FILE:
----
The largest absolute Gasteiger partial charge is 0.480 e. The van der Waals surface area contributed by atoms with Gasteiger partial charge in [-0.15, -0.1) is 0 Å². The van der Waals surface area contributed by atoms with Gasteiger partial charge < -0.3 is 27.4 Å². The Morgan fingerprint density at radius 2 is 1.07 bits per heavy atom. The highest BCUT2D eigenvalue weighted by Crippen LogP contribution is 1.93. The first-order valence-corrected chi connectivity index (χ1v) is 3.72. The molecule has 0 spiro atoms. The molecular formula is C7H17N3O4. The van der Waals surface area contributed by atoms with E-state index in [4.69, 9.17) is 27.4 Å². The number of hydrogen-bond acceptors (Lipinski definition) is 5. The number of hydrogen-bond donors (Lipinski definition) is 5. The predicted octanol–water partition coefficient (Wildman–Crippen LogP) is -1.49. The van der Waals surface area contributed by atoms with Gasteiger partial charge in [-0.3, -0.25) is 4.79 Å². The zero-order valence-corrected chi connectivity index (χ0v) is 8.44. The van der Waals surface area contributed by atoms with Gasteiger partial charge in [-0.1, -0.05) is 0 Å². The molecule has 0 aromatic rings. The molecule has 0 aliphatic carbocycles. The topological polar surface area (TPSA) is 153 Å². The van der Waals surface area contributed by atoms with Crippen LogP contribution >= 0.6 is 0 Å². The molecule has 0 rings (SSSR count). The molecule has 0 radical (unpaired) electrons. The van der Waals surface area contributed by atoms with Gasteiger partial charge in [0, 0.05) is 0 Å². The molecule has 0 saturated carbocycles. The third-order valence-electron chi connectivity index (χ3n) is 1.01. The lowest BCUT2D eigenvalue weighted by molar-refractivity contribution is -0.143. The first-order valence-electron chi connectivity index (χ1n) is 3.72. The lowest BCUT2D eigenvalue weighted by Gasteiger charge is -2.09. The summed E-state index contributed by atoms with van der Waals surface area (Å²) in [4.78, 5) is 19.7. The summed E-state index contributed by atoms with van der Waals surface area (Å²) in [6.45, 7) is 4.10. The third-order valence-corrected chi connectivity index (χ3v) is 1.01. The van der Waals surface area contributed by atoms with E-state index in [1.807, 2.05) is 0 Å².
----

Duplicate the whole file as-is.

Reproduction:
The largest absolute Gasteiger partial charge is 0.480 e. The van der Waals surface area contributed by atoms with Gasteiger partial charge in [-0.15, -0.1) is 0 Å². The van der Waals surface area contributed by atoms with Gasteiger partial charge < -0.3 is 27.4 Å². The Morgan fingerprint density at radius 2 is 1.07 bits per heavy atom. The highest BCUT2D eigenvalue weighted by Crippen LogP contribution is 1.93. The first-order valence-corrected chi connectivity index (χ1v) is 3.72. The molecule has 0 spiro atoms. The molecular formula is C7H17N3O4. The van der Waals surface area contributed by atoms with E-state index in [4.69, 9.17) is 27.4 Å². The number of hydrogen-bond acceptors (Lipinski definition) is 5. The number of hydrogen-bond donors (Lipinski definition) is 5. The predicted octanol–water partition coefficient (Wildman–Crippen LogP) is -1.49. The van der Waals surface area contributed by atoms with Gasteiger partial charge in [-0.3, -0.25) is 4.79 Å². The zero-order valence-corrected chi connectivity index (χ0v) is 8.44. The van der Waals surface area contributed by atoms with Gasteiger partial charge in [-0.1, -0.05) is 0 Å². The molecule has 0 aromatic rings. The molecule has 0 aliphatic carbocycles. The topological polar surface area (TPSA) is 153 Å². The van der Waals surface area contributed by atoms with Crippen LogP contribution >= 0.6 is 0 Å². The molecule has 0 rings (SSSR count). The molecule has 0 radical (unpaired) electrons. The van der Waals surface area contributed by atoms with Gasteiger partial charge in [0, 0.05) is 0 Å². The molecule has 0 saturated carbocycles. The third-order valence-electron chi connectivity index (χ3n) is 1.01. The lowest BCUT2D eigenvalue weighted by molar-refractivity contribution is -0.143. The first-order valence-electron chi connectivity index (χ1n) is 3.72. The lowest BCUT2D eigenvalue weighted by Gasteiger charge is -2.09. The summed E-state index contributed by atoms with van der Waals surface area (Å²) in [4.78, 5) is 19.7. The summed E-state index contributed by atoms with van der Waals surface area (Å²) in [6.45, 7) is 4.10. The third-order valence-corrected chi connectivity index (χ3v) is 1.01. The van der Waals surface area contributed by atoms with E-state index in [1.807, 2.05) is 0 Å².